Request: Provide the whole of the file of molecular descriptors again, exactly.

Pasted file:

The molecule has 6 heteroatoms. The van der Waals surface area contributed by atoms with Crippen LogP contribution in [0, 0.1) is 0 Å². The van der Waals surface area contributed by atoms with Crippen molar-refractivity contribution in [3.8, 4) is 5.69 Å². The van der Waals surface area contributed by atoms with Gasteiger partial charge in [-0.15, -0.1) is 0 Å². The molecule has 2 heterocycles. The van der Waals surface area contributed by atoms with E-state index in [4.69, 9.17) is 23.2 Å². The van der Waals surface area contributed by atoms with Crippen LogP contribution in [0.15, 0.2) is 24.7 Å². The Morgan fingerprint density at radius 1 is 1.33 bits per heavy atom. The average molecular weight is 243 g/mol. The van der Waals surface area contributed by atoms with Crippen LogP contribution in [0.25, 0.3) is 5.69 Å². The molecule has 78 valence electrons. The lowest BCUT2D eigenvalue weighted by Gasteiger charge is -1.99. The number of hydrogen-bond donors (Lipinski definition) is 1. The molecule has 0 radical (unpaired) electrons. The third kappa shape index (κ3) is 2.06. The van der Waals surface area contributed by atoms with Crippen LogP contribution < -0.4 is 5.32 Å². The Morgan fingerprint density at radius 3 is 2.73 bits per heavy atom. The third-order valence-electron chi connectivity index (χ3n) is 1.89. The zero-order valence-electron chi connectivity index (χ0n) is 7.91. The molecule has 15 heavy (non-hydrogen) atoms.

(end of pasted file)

The molecule has 6 heteroatoms. The van der Waals surface area contributed by atoms with Crippen LogP contribution in [0, 0.1) is 0 Å². The van der Waals surface area contributed by atoms with Crippen molar-refractivity contribution in [3.8, 4) is 5.69 Å². The van der Waals surface area contributed by atoms with Gasteiger partial charge in [-0.15, -0.1) is 0 Å². The molecule has 2 heterocycles. The van der Waals surface area contributed by atoms with E-state index in [4.69, 9.17) is 23.2 Å². The van der Waals surface area contributed by atoms with Crippen LogP contribution in [0.15, 0.2) is 24.7 Å². The Morgan fingerprint density at radius 1 is 1.33 bits per heavy atom. The average molecular weight is 243 g/mol. The van der Waals surface area contributed by atoms with Crippen LogP contribution in [0.25, 0.3) is 5.69 Å². The molecule has 78 valence electrons. The lowest BCUT2D eigenvalue weighted by Gasteiger charge is -1.99. The number of hydrogen-bond donors (Lipinski definition) is 1. The molecule has 0 radical (unpaired) electrons. The third kappa shape index (κ3) is 2.06. The van der Waals surface area contributed by atoms with Crippen LogP contribution < -0.4 is 5.32 Å². The Morgan fingerprint density at radius 3 is 2.73 bits per heavy atom. The third-order valence-electron chi connectivity index (χ3n) is 1.89. The zero-order valence-electron chi connectivity index (χ0n) is 7.91. The molecule has 15 heavy (non-hydrogen) atoms.